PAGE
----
A potato growers’ cooperative has agreed to pay $25 million to settle allegations it violated antitrust law by acting as a cartel to raise prices.
Under the deal, which was granted preliminary
approval by a federal judge on June 17, the United Potato Growers of America and affiliated companies and organizations must pay $19.5 million to grocers and $5.5 million to consumers.
The defendants have also agreed to cease any attempt to manage potato supplies for seven years.
Beginning in 2010, the cooperative and numerous growers became the target of numerous lawsuits by grocery companies and consumers for allegedly constraining potato production to artificially inflate prices.
United Potato Growers of America was initially optimistic that its supply management strategy was protected by the Capper-Volstead Act, which provides farmers with some exemptions from antitrust law.
However, Chief U.S. District Judge Lynn Winmill dealt the cooperative’s legal defense a big blow in 2011 by ruling that “acreage reductions, production restrictions, or collusive crop planning” weren’t shielded under Capper-Volstead.
Since then, the cooperative and potato companies have turned over more than 3.6 million pages of documents that were reviewed by the plaintiffs and their economic experts, according to court documents filed with the settlement.
Settlement negotiations faltered in 2012 and 2013, but the discussions were renewed after the plaintiffs asked for their case to be certified as a class action last year, which would allow other affected parties to join the lawsuit.
The talks nearly fell apart again earlier in 2015 but ultimately proved successful, with the parties agreeing to postpone the litigation and eventually agreeing on the $25 million payment and injunction against supply management.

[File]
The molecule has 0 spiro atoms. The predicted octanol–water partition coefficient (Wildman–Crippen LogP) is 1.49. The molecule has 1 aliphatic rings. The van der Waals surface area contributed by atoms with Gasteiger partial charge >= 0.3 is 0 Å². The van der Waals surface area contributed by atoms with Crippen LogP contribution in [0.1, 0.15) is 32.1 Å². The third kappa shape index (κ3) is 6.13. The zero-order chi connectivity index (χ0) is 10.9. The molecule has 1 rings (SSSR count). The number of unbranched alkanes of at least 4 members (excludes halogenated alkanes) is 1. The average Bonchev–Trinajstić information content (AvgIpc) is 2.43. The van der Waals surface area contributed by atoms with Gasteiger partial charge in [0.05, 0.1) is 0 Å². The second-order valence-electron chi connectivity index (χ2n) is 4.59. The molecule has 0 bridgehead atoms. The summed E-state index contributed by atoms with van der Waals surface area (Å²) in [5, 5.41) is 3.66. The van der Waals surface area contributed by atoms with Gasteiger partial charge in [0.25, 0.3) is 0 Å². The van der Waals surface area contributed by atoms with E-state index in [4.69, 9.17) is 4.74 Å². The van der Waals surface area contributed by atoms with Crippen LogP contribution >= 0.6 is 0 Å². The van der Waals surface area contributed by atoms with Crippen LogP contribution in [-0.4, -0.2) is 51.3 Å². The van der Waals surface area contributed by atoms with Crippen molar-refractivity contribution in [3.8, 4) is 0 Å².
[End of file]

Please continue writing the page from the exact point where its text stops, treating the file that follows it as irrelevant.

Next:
The potato cooperative’s willingness to settle shows that it likely recognized the supply management strategy isn’t legally defensible, said Peter Carstensen, a law professor specializing in agricultural antitrust at the University of Wisconsin.
“Private action to regulate output is inherently suspect,” he said.
The production of other crops is legally managed through marketing orders overseen by USDA, but those are a “different animal” since a federal agency has the final say on supply restrictions, Carstensen said.
“You have to have both authorization and oversight,” he said.
Even USDA-approved marketing orders are under a cloud now, since the U.S. Supreme Court is reviewing the legality of a program that regulates raisin volumes, he said.
A sweeping ruling by the nation’s highest court could affect other volume controls, or potentially even grades and standards established under USDA marketing orders, Carstensen said.
“There’s a danger of the court throwing out the baby with the bath water,” he said.
Rather than trying to directly restrict supplies, the agricultural industry would benefit from improved transparency about market conditions, Carstensen said.
If growers knew more about the anticipated demands of processors and retailers, they could make self-interested decisions without collectively attempting to influence the market, he said. “That’s the kind of information that is needed.”